Figures released this week by the Payments Council showed that around 89,000 people have switched bank accounts since the enhanced switching service and guarantee was introduced last month.
That number is up by around 10 per cent on the same period last year, so despite the big advertising drive and joining incentives on offer from the banks, it's been a fairly muted start.
Some of the price -comparison sites have been boasting of a sharp increase in the number of visitors to the current account sections of their websites. However, the actual number of completed switches suggests that many consumers are still merely at the browsing stage.
It hasn't helped that some media outlets have done their best to put a spanner in the works by digging around for isolated and obscure cases where the transfer timescale of seven working days hasn't been met.
I think it's going to be slow but steady progress and that numbers will increase when people hear from friends or family that transferring their bank account was a simple, speedy and rather painless transaction – and that they wish they'd made the move years ago.
One of the major obstacles that is yet to be addressed is helping consumers work out which is the most suitable current account based on the way they usually manage their day-to-day banking.
There's a baffling array of overdraft charging tariffs to consider for those who dip into the red, and a range of credit/reward options for people who always maintain a credit balance, so it's no big surprise that hordes of people haven't rushed to switch providers in the first four or five weeks.
With all the price hikes in the energy market during the last fortnight, it's highly likely that consumers have been more focused on finding a cheaper gas and electricity tariff than a new bank account.
One of the aims of the improved switching service was to increase competition in the market, and more evidence that this is happening was provided this week as Yorkshire Bank/Clydesdale Bank unveiled details of a very competitive new current account.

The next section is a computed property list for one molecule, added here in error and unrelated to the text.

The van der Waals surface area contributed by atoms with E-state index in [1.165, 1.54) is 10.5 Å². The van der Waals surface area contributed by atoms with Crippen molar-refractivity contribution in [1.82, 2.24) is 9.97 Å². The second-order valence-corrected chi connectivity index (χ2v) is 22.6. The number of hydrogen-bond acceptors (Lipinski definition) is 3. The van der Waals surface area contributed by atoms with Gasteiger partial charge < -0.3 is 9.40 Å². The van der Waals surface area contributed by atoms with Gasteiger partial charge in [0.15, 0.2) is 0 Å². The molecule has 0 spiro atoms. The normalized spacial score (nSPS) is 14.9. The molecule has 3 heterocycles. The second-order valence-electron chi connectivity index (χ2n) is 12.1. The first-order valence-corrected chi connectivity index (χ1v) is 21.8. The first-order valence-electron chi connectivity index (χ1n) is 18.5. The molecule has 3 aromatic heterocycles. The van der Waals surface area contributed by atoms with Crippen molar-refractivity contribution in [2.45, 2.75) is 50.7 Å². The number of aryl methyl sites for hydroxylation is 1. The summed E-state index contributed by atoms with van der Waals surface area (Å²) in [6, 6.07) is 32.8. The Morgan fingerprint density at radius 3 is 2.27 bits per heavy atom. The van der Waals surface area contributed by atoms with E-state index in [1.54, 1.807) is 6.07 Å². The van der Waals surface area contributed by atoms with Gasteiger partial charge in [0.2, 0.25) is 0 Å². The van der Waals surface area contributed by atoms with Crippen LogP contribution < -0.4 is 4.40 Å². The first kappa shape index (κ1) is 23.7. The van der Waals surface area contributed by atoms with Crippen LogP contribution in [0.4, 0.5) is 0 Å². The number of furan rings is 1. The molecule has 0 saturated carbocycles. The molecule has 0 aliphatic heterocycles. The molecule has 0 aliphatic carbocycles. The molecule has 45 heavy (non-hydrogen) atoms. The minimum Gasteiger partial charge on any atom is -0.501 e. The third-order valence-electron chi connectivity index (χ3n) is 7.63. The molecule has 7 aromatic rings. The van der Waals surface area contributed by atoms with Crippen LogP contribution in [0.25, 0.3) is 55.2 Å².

The new Current Account Direct offers attractive terms for both overdrafts and credit balances.
Credit interest of 4 per cent is paid on balances up to £3,000 until March 2015, at which time the introductory rate is reduced to 2 per cent – still much better than many of the instant access savings accounts currently available.
To break this down into hard cash terms, if you maintained the maximum £3,000 in the account, a 4 per cent rate would earn you £96 per year after basic-rate tax. When the rate dropped to 2 per cent, your reward would be £48 per year or £4 per month.
Some people will point to the Halifax Reward account, which pays £5 per month net as long as you remain in credit. If you go overdrawn, however, the daily fee is very expensive when compared to the new Yorkshire/Clydesdale offering.
The interest rate for agreed overdrafts is 9.9 per cent EAR – by far the lowest around, with some banks charging almost double this figure.
You need to pay in at least £1,000 to qualify for this account, which is designed to be operated via "direct" channels – internet and telephone – although you can still pay in cheques and cash in Yorkshire/Clydesdale branches.
The new switching service has removed the main fears that stopped many account holders changing banks. The service is guaranteed to be swift, all payments are automatically redirected, and if for some reason your account goes overdrawn in the process then there's a promise in black and white that any charges incurred will be refunded.
If you're one of the millions of customers who put up with a sub-standard service or poor deal at your existing bank, there's never been a better time to start afresh with a new provider.